French-Canadian auteur Xavier Dolan returns with a funny, tense and heartfelt love story about two childhood best friends coming to terms with their secret feelings for each other.


Already an eight-film veteran at the ripe old age of 30, one-time boy wonder Xavier Dolan (Mommy, and Tom at the Farm, both of which screened at MIFF 2014) bounces back with this sparkling, tender bromance – in every sense of the word.


Best friends since childhood, queer Maxime (played by Dolan himself) and straight Matthias (Gabriel D’Almeida Freitas) continue to keep the same company of affable twentysomething Québécois bros, even as their paths diverge: the former is derailed caring for his mother (Dolan’s ever wonderful maternal muse, Anne Dorval) while the latter is entertaining obnoxious clients as he climbs the corporate law ladder. But a play-acting kiss uncorks a rollercoaster of emotions that can’t be suppressed, and Dolan negotiates the simmering tension with beautifully poised and personal assurance.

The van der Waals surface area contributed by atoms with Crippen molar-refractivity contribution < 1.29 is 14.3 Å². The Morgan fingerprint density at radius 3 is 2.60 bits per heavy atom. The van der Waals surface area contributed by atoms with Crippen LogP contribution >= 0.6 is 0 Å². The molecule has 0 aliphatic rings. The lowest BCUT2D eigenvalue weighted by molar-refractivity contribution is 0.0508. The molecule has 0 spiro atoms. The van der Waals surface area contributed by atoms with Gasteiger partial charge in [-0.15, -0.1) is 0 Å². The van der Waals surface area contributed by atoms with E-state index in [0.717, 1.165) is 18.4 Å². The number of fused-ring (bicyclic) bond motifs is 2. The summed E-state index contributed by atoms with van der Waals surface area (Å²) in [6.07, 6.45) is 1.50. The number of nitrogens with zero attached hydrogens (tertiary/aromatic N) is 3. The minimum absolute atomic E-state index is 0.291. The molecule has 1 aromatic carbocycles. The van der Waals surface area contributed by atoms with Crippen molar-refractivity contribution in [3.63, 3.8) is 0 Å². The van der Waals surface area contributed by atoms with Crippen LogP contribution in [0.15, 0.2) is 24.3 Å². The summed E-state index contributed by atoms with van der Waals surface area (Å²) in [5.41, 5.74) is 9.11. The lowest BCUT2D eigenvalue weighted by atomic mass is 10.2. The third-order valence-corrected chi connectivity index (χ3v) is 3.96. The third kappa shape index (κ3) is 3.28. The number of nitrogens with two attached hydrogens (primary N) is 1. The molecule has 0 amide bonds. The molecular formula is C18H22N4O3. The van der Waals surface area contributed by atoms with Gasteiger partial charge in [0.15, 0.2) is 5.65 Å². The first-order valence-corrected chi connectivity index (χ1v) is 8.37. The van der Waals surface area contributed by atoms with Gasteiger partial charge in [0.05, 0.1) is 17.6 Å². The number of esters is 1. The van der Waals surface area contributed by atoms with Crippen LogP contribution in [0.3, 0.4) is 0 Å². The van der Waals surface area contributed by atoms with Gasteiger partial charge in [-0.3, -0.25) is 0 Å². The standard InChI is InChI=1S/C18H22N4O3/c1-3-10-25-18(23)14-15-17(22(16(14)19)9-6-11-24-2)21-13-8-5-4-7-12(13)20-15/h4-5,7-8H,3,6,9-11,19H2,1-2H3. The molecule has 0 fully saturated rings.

Country: Canada


The Swallows of Kabul

Love in a time of tyranny: this stunning animation directed by the two-woman team of Zabou Breitman and Eléa Gobbé-Mévellec chronicles life under the Taliban, and bravely doesn’t shy away from either brutality or hope.

Country: France


Young Ahmed/ Le jeune Ahmed

Belgium’s acclaimed Dardenne brothers scooped Cannes’ Best Director prize for this provocative but ultimately tender tale of an Islamic teenager who falls under the influence of an extremist.


In the latest from two-time Palme d’Or-winning filmmakers Jean-Pierre and Luc Dardenne, 13-year-old Ahmed goes from average Muslim high schooler to radicalised extremist when a militant imam plants some deadly ideas in the boy’s head. After attacking his teacher, Ines, Ahmed is dispatched to a youth rehabilitation centre in an effort to quell his ferocious anger.


The Dardennes handle this potentially controversial premise with their trademark humanist touch, creating a complex, deeply sympathetic portrait of a teenager at war with himself and the world around him.

Country: Belgium, France


9 multi-languages films that include French at Melbourne International Film Festival 2019

5 documentaries in French to see at Melbourne International Film Festival 2019

7 films from female directors to see at MIFF 2019

9 French animated films to see at Melbourne International Film Festival 2019